07 Apr 2021

DIGITALEUROPE's response to the Commission's roadmap consultation on instant payments

Our position  

DIGITALEUROPE believes the baseline policy option detailed in the inception impact assessment is the most suitable to advance instant payments today in Europe.

At this stage, monitoring the market evolution and assessing the effects of voluntary efforts is the most sensible decision to foster the growth of instant payments, while the industry works to address their challenges.


Importance of technology-neutrality

The EU should promote greater choices for consumers without any bias for any specific technology solution, be it instant payment, credit cards, electronic bank transfers or any other. Consumer preference should continue to drive the evolution of the payments market.

It is critical the Commission considers all digital payment solutions as equally relevant for merchants, as long as they guarantee safe, secure, simple and efficient transactions.

At the same time, corporates have a significant need for SEPA Instant Credit Transfer (SCT Inst.) as they do not have many other choices to enter the “instant” payment world for instant treasury management.

Mandating the adherence to the SEPA Instant Credit Transfer (SCT Inst.) scheme, replacing the SEPA Credit Transfer (SCT) with SCT Inst. or introducing other similarly binding provisions would stifle Europe’s payment innovation.

Key aspects for consideration 

We support the development of emerging instant payments as part of the mix of solutions at consumers’ disposal. The value of instant payments, which defines transactions completed within ten seconds, is set to reach north of 12.5 trillion euro by 2025 thanks to increased consumer confidence in the technology, its ease of use and checkout time reduction.[1] Yet, the real-time nature of instant payments present challenges too. These include:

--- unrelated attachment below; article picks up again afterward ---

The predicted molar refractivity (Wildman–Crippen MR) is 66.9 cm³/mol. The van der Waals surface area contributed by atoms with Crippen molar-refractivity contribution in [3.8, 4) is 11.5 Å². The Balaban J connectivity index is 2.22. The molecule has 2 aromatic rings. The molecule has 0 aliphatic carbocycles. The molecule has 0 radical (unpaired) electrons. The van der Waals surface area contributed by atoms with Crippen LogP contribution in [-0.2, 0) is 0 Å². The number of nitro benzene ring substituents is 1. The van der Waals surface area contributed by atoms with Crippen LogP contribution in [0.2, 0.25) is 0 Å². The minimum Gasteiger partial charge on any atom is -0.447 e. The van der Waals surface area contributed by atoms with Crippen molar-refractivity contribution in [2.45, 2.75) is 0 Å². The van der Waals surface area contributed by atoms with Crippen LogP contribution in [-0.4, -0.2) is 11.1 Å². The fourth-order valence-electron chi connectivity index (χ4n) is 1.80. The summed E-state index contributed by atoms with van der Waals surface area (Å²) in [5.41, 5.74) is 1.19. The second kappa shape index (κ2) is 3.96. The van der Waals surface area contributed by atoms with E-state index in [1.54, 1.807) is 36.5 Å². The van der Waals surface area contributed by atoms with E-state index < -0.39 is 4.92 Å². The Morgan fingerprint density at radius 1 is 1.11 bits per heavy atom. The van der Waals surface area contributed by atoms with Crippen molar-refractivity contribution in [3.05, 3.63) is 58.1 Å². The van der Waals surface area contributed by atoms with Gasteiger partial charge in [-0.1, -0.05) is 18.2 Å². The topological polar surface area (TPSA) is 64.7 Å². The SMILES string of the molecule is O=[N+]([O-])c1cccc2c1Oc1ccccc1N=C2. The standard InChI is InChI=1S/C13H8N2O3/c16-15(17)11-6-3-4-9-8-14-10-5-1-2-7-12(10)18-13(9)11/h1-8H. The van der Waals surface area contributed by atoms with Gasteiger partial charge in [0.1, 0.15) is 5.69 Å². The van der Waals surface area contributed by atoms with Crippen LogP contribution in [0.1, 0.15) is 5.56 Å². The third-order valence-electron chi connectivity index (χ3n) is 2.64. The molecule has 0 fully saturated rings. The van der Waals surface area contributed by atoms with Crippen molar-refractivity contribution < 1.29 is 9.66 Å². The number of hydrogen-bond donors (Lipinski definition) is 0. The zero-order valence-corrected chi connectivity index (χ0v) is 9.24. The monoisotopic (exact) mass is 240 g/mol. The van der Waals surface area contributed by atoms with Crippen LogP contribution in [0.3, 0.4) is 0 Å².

• Fraud prevention: the real-time processing nature of these solutions requires a faster Anti-Money Laundering (AML) screening process for the detection of financial crime. Instant payment providers have actively introduced offerings to fill this gap.   
  • Charge-back process: the industry is working to reduce the complexity of the dispute process in instant payments, which is due to the existing lack of a centralised authority in the system.
  • Viable business model: the uptake of instant payments rests on the presence of a tangible business model justifying the upfront infrastructure costs attached to these solutions. Payment market actors need time to redesign their business strategies with regards to these emerging solutions.

Overall, we believe that the adoption of instant payments should remain market driven, and that the number of use cases may increase as additional functionalities are developed. Instant credit transfers will enable corporate treasury departments to better manage their cash, having an instant prediction of incoming cash flows, forecast liquidity needs and forex. In that sense, SCT Inst. will be complementary to the SWIFT gpi initiative in corporate banking. From a consumer perspective, instant settlement of funds already underpins sales in the gig economy, faster disbursement of insurance claims, digital remittances and peer-to-peer payments. If the European Commission does propose a legal mandate for Payment Service Providers (PSPs) to adhere and be reachable under SCT Inst., it should grant sufficient time for PSPs setting-up instant payments to make any required information system changes, evolutions and upgrades. This would also give PSPs the necessary time to establish efficient real-time fraud capabilities that will be essential to generate trust in instant credit transfers.


[1] Payment Industry Intelligence, Europe leads instant payments evolution, 2020

For more information, please contact:
Ray Pinto
Senior Director for Digital Transformation Policy
Vincenzo Renda
Director for Single Market & Digital Competitiveness
Back to Digital transformation
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